Registration Dossier

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Please be aware that this old REACH registration data factsheet is no longer maintained; it remains frozen as of 19th May 2023.

The new ECHA CHEM database has been released by ECHA, and it now contains all REACH registration data. There are more details on the transition of ECHA's published data to ECHA CHEM here.

Diss Factsheets

Environmental fate & pathways

Endpoint summary

Administrative data

Description of key information

Additional information


Key study

Based on solubility data available for the test item, the batch equilibrium method for quantification of adsorption properties would not be feasible employing the procedure detailed within OECD Method 106. This was because of the limited water solubility of the test item.

The HPLC estimation method procedure detailed in OECD Method 121 also was considered not to be valid for this test item, due to potential non-partitioning interaction of the molybdenum containing functional group with the HPLC column stationary phase. In the absence of chemically related reference substances of known adsorption coefficient values with which to construct the calibration curve, it was considered that a valid adsorption coefficient based on HPLC retention time could not be determined for this test item.

As the experimental procedures detailed within the above referenced guidelines were concluded to be either unfeasible or invalid, due to the nature of this test item, alternative validated estimation methods have been employed.

Estimation of adsorption coefficient was performed using both a Quantitative Structure Activity Relationship (QSAR) method and a molecular connectivity index (MCI) method. Estimations were performed on an individual component basis, with no specific molybdenum correction factor employed. The calculation procedure undertaken was limited to the initial reaction products containing only a single coconut oil alkyl residue group as this was sufficient to demonstrate the theoretical immobility of this substance in soils. The estimated adsorption coefficient (log10 Koc) values were in the range of 3.52 to at least 5.43 for the dominant lauric acid and myristic acid reaction products. The remaining, less abundant fatty acids resulted in estimated adsorption coefficient (log10 Koc) values in the range of 2.44 to at least 6.47. The upper value of each range was reported as a limit value due to possible additional reaction of the organic subunits, resulting in higher molecular weight species containing multiple coconut oil alkyl residue groups.  A weighted average adsorption coefficient could not be generated for the substance due to the complexity of the substance composition.  The estimated adsorption coefficient (log10 Koc) value for the substance identified as Molyvan 855 is considered to be greater than 3.52. It is acknowledged, however, that majority of constituents that comprise this substance would present even higher adsorption coefficients, indicating the substance is immobile in soils.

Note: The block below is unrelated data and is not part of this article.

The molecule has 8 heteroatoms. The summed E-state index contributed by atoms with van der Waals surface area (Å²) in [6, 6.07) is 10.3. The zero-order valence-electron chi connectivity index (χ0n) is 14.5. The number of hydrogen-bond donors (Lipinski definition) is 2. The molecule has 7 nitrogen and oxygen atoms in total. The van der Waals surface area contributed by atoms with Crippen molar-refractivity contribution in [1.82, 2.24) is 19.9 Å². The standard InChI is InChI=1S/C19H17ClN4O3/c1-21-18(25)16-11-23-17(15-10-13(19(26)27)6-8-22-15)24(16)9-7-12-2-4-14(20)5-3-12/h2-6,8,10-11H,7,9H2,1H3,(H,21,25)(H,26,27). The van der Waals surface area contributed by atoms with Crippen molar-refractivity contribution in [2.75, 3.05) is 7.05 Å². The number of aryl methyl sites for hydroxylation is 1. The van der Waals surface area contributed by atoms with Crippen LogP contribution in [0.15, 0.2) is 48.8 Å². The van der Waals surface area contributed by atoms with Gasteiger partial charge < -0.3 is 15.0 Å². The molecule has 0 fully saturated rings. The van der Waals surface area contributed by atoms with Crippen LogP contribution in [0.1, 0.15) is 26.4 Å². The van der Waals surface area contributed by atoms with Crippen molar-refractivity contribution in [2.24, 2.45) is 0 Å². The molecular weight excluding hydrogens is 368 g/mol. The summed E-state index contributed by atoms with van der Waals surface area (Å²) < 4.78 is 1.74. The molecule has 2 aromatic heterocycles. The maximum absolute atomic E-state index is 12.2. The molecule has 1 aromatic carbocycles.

Other distribution data:

Key study

Important differences are found between the behaviour of the substance in purified water compared with aqueous media containing biotic matter. The primary difference is that presence of biotic matters seems to eliminate organic molybdenum species in favour of molybdic acid and structurally modified organic species, and this leads to a compartmental distribution which predominates in the aqueous phase with negligible matter in the organic phase.

Proposed compartmental distributions:

Molyvan 855J: Water 100%, sludge 0%

Molybdic acid: Water 100%, sludge 0%

Structurally modified organic substances: Water 100%, sludge 0%